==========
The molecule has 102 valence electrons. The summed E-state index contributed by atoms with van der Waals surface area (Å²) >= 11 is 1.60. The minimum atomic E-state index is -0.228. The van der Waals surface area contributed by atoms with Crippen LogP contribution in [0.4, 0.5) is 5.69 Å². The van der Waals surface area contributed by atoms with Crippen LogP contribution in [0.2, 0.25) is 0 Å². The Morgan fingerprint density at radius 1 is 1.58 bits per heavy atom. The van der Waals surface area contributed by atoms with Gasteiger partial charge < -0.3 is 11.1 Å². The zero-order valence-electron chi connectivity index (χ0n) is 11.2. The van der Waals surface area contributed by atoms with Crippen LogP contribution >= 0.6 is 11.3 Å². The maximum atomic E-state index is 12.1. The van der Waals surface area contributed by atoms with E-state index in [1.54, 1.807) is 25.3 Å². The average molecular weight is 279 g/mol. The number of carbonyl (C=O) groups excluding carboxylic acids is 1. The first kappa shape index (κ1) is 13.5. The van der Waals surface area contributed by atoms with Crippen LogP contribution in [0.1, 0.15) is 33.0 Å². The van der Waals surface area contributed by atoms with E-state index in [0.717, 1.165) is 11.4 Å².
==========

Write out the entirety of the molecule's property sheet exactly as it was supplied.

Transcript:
The molecule has 102 valence electrons. The summed E-state index contributed by atoms with van der Waals surface area (Å²) >= 11 is 1.60. The minimum atomic E-state index is -0.228. The van der Waals surface area contributed by atoms with Crippen LogP contribution in [0.4, 0.5) is 5.69 Å². The van der Waals surface area contributed by atoms with Crippen LogP contribution in [0.2, 0.25) is 0 Å². The Morgan fingerprint density at radius 1 is 1.58 bits per heavy atom. The van der Waals surface area contributed by atoms with Gasteiger partial charge < -0.3 is 11.1 Å². The zero-order valence-electron chi connectivity index (χ0n) is 11.2. The van der Waals surface area contributed by atoms with Crippen LogP contribution >= 0.6 is 11.3 Å². The maximum atomic E-state index is 12.1. The van der Waals surface area contributed by atoms with E-state index in [1.54, 1.807) is 25.3 Å². The average molecular weight is 279 g/mol. The number of carbonyl (C=O) groups excluding carboxylic acids is 1. The first kappa shape index (κ1) is 13.5. The van der Waals surface area contributed by atoms with Crippen LogP contribution in [0.1, 0.15) is 33.0 Å². The van der Waals surface area contributed by atoms with E-state index in [0.717, 1.165) is 11.4 Å².